Onno Faber never expected to become a medical innovator. He was living the American dream. Born and raised in The Netherlands, Faber embraced entrepreneurship early, as the founder of a software engineering company during high school. He eventually moved to the U.S. to grow a technology company in the mobile communication space. But soon after arriving in Silicon Valley, he began to lose hearing in his left ear. “As it turned out, there was a brain tumor on my hearing nerve and further scans and research showed additional tumors in my brain and spinal cord”, Faber recalls. The eventual diagnosis was a rare genetic disorder called NF2, which leads to tumors of the nervous system including in the brain, spinal cord, and nerves.
Rare Diseases Are Actually Common
“This is when I first learned about rare diseases,” says Faber. “My sensory nerves were threatened, I was deaf on the left side and there was the potential for serious vision problems and mobility issues.” After consultations with doctors, Faber was told there were no drugs for his disease and eventually found a treatment through his own research and community engagement that stabilized the tumor growth and insured he would not lose hearing, mobility, and vision for the time being. Faber recalls saying to himself back then: “Instead of thinking about it as a devastating diagnosis, how can I turn it, spin it around, and create a positive impact for all people finding themselves in a similar situation?”
Faber researched his condition obsessively, working to understand not only his own rare disease but how the broader healthcare industry diagnoses and treats rare diseases. “The first thing I learned was that rare diseases are actually very common,” he says. “When you hear that one in 50,000 has my particular disease, that sounds ‘rare’. But as soon as I learned there are thousands of rare diseases, the reality is that one in 10 people in the US has a rare disease–or about 20-30 million people.”
Despite the surprisingly large market and the fact that 95 percent of rare diseases have no FDA-approved therapy, Faber also came to learn that there is a little commercial incentive to work on rare disease treatments. This revelation inspired a new-found passion and the founding of a rare disease “drug hunting” company built around patients and families dealing with these diseases. “We asked ourselves, what types of communities need to be built?” Faber recalls. “How can we align these communities to make the 10,000 small problems a big problem and ultimately create an algorithm and engine to scale rare disease diagnosis and treatment?”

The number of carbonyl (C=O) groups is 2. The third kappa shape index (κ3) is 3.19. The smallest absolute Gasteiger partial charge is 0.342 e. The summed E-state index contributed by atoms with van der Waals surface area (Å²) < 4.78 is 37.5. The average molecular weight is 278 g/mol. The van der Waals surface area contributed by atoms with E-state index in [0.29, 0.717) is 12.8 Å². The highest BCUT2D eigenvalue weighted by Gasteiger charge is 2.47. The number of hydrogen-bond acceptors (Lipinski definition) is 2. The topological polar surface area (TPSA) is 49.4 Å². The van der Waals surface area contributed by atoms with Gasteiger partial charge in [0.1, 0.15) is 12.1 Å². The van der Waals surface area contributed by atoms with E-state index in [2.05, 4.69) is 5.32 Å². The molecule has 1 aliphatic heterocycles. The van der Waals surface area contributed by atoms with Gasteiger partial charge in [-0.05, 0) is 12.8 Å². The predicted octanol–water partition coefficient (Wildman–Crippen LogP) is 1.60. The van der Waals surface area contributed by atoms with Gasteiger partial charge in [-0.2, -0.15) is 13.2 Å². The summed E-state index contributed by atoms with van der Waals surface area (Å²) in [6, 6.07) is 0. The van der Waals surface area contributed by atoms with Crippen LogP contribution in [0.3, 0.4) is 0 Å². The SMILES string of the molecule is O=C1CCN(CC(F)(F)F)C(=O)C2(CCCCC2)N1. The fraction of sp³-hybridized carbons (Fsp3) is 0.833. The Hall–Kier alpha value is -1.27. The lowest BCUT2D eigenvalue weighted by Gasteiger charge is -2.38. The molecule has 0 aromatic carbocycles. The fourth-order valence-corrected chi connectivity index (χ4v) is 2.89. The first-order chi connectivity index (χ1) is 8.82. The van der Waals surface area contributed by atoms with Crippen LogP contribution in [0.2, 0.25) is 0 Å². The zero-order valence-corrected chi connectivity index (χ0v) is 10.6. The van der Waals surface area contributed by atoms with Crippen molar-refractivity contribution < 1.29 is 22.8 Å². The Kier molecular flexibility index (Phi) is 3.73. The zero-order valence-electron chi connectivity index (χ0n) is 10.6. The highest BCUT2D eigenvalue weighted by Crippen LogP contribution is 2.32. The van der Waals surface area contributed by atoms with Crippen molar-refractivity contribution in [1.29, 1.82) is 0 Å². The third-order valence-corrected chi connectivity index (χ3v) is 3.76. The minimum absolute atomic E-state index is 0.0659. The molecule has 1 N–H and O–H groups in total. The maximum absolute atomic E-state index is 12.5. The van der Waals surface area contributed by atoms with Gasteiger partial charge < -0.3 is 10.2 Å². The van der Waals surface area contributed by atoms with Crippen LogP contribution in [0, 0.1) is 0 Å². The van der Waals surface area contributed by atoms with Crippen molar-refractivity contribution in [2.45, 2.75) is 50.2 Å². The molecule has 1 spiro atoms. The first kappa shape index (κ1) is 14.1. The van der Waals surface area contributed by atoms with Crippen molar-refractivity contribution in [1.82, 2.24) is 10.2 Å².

Your Friendly, Neighborhood Sequencing Machine
As Faber continued his research, another tumor appeared, pressing against his brain stem. But Faber is a natural entrepreneur. Once that tumor was successfully removed, Faber didn’t let it bring him down. Instead, he decided to take things further. “A friend of mine was a computational biologist and had a sequencing machine in his living room,” Faber recalls. “That’s the advantage of living in Silicon Valley.” Faber was able to sequence and analyze his own DNA, and that led to a project with Google. As Faber remembers, “We had 400 people coming for a weekend to hack on the data and we eventually found the first drug that I tried to repurpose for my condition.”
This experience led Faber to continue working on how to combine sequencing and drug discovery into one continuous process. He launched Rarebase in 2020 with his co-founder. “The goal,” he says, “was to find ways to make the rare disease a scalable problem, and we wanted to start with the patient and the families.”
Building Knowledge at Scale
“Today, sequencing is mostly used for disease diagnosis,” Faber continues. “At Rarebase, we also use sequencing to find treatments. We can sequence every single experiment and, for example, can determine what a particular drug does to the expression of the DNA in a specific cell type. That allows us to create hypotheses around which drugs might reverse the underlying biology of a rare disease.” The goal, ultimately, is to use the platform to matchmake between drugs and as many of the more than 7,000 rare genetic diseases as possible.
The Road Ahead
Ask Faber what he is looking forward to, and he says, “the technology will evolve to become cheaper and more scalable so we can generate more and more data,” he continues, “and, ultimately, help rare disease patients find treatments so they can have a better quality of life. The technology is there. We just have to enable access so that rare disease patients can benefit from it too.”